East Asia Library acquires rare Japanese kōshiki manuscripts

April 6, 2017
Joshua Capitanio
Jūroku Rakan kōshiki manuscript, 1295

The Stanford East Asia Library has recently obtained a small collection of Japanese manuscripts used in the Buddhist ritual practice of kōshiki 講式. Most of the manuscripts are from the 17th-19th centuries, but the oldest is believed to date to 1304 CE.

Kōshiki is a Buddhist liturgical form unique to Japan that is still practiced in modern Japanese monasteries, which centers around the ritual recitation of Buddhist texts. While most of the scriptures used in Japanese Buddhism were imported from China - and thus written in classical Chinese, which was only comprehensible to the educated elite - kōshiki texts are recited in Japanese, thus making their contents available to a much wider audience.  

Dr. Michaela Mross examines a kōshiki scroll at the East Asia Library

In addition to being important sources on the development of Japanese vernacular literature, kōshiki manuscripts are also valuable resources for the study of premodern Japanese music. Kōshiki texts were often sung in different vocal styles, sometimes interspersed with instrumental performances.  These texts were used together with ritual manuals known as hossoku 法則, which contain musical notations describing the melodies to be used in kōshiki performances. Dr. Michaela Mross, who has recently joined the Department of Religious Studies at Stanford, has done extensive research on the musical and performative aspects of the kōshiki liturgy, and the East Asia Library has acquired these rare kōshiki and hossoku manuscripts in order to support her research, which includes a book-length project on the development of kōshiki in the Sōtō school of Zen Buddhism.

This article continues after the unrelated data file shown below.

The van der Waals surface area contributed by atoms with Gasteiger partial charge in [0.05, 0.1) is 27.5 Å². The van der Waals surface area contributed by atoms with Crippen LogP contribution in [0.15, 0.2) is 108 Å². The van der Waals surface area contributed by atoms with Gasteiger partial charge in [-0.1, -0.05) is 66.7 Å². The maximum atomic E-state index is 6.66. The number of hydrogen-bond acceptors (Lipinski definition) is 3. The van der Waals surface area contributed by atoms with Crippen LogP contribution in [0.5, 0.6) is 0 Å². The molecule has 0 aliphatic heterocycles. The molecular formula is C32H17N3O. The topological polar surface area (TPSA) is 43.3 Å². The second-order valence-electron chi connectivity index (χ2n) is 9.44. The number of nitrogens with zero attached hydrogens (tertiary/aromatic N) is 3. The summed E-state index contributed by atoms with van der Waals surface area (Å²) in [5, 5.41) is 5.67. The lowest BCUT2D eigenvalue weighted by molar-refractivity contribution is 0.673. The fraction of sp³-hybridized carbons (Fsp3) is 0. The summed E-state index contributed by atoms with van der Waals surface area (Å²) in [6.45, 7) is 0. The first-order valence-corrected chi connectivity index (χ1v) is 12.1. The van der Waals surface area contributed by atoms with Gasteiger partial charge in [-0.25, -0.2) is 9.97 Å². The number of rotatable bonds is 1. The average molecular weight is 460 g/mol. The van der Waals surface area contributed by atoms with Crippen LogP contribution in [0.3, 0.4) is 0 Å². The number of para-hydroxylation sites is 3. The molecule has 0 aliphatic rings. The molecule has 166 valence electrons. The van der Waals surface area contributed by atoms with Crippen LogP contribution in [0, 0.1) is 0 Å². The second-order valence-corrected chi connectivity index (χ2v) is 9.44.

These manuscripts are currently housed in the East Asia Library's Special Collections as part of its collection of rare Buddhist materials.

Image: Dr. Michaela Mross of the Department of Religious Studies examines a kōshiki scroll at the East Asia Library. Below, an image from the Daihannya hossoku 大般若法則 showing melodic notations.

Daihannya hossoku



Ambros, Barbara R., James L. Ford, and Michaela Mross. "Editors' Introduction: Kōshiki in Japanese Buddhism." Japanese Journal of Religious Studies 43, no. 1 (2016): 1-15.

Mross, Michaela.  "Vocalizing the Lament over the Buddha's Passing: A Study of Myōe's Shiza kōshiki." Japanese Journal of Religious Studies 43, no. 1 (2016): 89-130.